Definitions

from The American Heritage® Dictionary of the English Language, 4th Edition

  • n. A secondary woody stem or limb growing from the trunk or main stem of a tree or shrub or from another secondary limb.
  • n. A lateral division or subdivision of certain other plant parts, such as a root or flower cluster.
  • n. Something that resembles a branch of a tree, as in form or function, as:
  • n. A secondary outgrowth or subdivision of a main axis, such as the tine of a deer's antlers.
  • n. Anatomy An offshoot or a division of the main portion of a structure, especially that of a nerve, blood vessel, or lymphatic vessel; a ramus.
  • n. A limited part of a larger or more complex unit or system, especially:
  • n. An area of specialized skill or knowledge, especially academic or vocational, that is related to but separate from other areas: the judicial branch of government; the branch of medicine called neurology.
  • n. A division of a business or other organization.
  • n. A division of a family, categorized by descent from a particular ancestor.
  • n. Linguistics A subdivision of a family of languages, such as the Germanic branch of Indo-European.
  • n. A tributary of a river.
  • n. Chiefly Southern U.S. See creek. See Regional Note at run.
  • n. A divergent section of a river, especially near the mouth.
  • n. Mathematics A part of a curve that is separated, as by discontinuities or extreme points.
  • n. Computer Science A sequence of program instructions to which the normal sequence of instructions relinquishes control, depending on the value of certain variables.
  • n. Computer Science The instructions executed as the result of such a passing of control.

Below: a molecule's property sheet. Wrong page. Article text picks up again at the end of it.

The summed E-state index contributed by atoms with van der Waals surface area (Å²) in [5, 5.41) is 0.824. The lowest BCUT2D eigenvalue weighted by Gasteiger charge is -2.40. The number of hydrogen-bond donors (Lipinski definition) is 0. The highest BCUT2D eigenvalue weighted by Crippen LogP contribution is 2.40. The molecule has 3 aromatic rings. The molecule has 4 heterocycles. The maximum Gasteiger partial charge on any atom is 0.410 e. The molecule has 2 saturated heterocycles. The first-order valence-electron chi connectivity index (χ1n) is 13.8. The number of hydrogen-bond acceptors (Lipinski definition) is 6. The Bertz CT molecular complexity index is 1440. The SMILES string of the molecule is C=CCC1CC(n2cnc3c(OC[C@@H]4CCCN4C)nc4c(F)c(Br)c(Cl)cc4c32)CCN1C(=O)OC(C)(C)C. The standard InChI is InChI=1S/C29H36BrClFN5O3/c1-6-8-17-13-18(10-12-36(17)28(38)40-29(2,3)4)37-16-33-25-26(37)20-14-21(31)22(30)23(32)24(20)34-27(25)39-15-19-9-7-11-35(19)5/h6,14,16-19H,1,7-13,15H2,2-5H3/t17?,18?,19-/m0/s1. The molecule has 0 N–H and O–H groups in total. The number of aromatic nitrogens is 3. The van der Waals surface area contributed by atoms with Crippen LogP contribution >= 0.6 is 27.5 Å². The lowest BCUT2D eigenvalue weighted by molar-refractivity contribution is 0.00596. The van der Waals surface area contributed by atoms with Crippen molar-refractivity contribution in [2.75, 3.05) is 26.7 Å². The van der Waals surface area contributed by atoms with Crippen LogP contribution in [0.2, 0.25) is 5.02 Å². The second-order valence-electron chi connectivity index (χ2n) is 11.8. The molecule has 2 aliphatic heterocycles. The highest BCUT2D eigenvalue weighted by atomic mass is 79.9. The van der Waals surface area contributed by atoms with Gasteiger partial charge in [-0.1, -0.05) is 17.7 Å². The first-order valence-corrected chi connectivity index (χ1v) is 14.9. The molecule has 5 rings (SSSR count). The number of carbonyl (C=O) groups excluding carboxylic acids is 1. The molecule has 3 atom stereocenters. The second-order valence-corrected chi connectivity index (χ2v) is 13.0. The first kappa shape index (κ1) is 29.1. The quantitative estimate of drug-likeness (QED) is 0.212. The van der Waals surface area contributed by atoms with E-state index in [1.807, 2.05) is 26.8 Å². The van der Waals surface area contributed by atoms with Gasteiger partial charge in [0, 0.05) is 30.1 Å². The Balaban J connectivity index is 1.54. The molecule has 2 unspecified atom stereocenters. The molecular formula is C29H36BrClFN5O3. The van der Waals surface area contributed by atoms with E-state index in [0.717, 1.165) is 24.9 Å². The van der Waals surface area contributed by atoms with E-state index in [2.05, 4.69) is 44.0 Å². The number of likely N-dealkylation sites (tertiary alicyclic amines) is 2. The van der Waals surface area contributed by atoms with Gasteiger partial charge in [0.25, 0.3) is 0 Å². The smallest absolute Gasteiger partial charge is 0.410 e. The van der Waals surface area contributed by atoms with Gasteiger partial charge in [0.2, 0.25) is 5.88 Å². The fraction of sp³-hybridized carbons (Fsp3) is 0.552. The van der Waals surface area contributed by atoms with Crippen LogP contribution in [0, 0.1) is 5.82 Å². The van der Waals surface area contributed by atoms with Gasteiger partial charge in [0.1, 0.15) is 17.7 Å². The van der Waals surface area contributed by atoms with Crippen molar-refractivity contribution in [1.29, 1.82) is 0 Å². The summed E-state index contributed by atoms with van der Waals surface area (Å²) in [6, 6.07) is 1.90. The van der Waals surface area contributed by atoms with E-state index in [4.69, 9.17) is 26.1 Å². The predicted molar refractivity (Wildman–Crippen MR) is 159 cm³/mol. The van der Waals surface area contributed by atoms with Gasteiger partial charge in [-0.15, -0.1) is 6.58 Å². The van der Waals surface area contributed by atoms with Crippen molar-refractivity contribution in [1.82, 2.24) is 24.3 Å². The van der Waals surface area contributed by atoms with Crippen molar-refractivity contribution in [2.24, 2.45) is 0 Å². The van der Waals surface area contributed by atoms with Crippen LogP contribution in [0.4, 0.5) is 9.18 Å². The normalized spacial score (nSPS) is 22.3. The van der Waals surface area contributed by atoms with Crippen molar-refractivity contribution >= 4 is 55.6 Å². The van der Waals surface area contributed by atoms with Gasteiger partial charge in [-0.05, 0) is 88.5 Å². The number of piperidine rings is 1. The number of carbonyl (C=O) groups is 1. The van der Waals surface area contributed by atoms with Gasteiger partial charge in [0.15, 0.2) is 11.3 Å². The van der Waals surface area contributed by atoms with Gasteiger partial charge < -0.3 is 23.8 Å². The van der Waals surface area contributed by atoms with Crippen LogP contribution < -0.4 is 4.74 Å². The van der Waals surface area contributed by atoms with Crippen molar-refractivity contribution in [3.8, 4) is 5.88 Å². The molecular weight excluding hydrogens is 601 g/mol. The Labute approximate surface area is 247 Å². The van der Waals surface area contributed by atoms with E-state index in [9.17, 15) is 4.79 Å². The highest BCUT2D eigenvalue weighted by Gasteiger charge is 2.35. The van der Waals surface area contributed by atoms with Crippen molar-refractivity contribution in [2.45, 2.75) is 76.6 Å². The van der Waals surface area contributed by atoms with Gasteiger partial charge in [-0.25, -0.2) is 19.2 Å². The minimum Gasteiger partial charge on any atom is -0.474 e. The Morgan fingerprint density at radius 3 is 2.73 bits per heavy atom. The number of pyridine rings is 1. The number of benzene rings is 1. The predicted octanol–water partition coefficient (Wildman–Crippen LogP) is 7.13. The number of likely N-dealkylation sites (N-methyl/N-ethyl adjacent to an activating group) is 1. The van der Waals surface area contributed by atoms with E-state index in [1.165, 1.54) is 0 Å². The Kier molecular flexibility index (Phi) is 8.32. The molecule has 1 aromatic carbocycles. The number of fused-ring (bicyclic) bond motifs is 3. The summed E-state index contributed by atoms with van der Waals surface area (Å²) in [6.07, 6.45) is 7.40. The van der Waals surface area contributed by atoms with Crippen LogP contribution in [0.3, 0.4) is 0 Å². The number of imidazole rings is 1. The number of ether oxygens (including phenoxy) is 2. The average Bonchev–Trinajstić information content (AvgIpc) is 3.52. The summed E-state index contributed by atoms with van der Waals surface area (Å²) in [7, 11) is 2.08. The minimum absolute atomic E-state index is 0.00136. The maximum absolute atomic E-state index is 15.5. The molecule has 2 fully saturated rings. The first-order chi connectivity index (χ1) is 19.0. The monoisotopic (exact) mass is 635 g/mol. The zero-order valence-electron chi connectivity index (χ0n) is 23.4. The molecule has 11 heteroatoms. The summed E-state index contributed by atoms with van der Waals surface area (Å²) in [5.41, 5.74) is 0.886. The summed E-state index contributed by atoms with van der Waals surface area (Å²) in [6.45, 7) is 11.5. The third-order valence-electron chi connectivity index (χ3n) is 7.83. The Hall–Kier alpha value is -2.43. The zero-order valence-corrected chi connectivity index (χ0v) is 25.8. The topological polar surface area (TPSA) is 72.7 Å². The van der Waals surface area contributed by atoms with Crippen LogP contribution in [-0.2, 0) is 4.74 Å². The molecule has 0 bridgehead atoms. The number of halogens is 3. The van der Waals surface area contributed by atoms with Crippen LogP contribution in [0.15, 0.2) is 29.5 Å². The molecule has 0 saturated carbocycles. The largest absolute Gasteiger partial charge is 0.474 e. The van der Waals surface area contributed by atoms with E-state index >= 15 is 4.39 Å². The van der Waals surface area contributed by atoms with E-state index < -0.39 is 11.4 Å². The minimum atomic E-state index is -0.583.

• intransitive v. To put forth a branch or branches; spread by dividing.
  • intransitive v. To come forth as a branch or subdivision; develop or diverge from: an unpaved road that branches from the main road; a theory that branches from an older system of ideas.
  • intransitive v. To enlarge the scope of one's interests, business, or activities: branch out from physics into related fields.
  • intransitive v. Computer Science To relinquish control to another set of instructions or another routine as a result of the presence of a branch.
  • transitive v. To separate (something) into or as if into branches.
  • transitive v. To embroider (something) with a design of foliage or flowers.

from Wiktionary, Creative Commons Attribution/Share-Alike License

  • n. The woody part of a tree arising from the trunk and usually dividing.
  • n. Something that divides like the branch of a tree.
  • n. A location of an organization with several locations.
  • n. A local congregation of the LDS Church that is not large enough to form a ward; see Wikipedia article on ward in LDS church.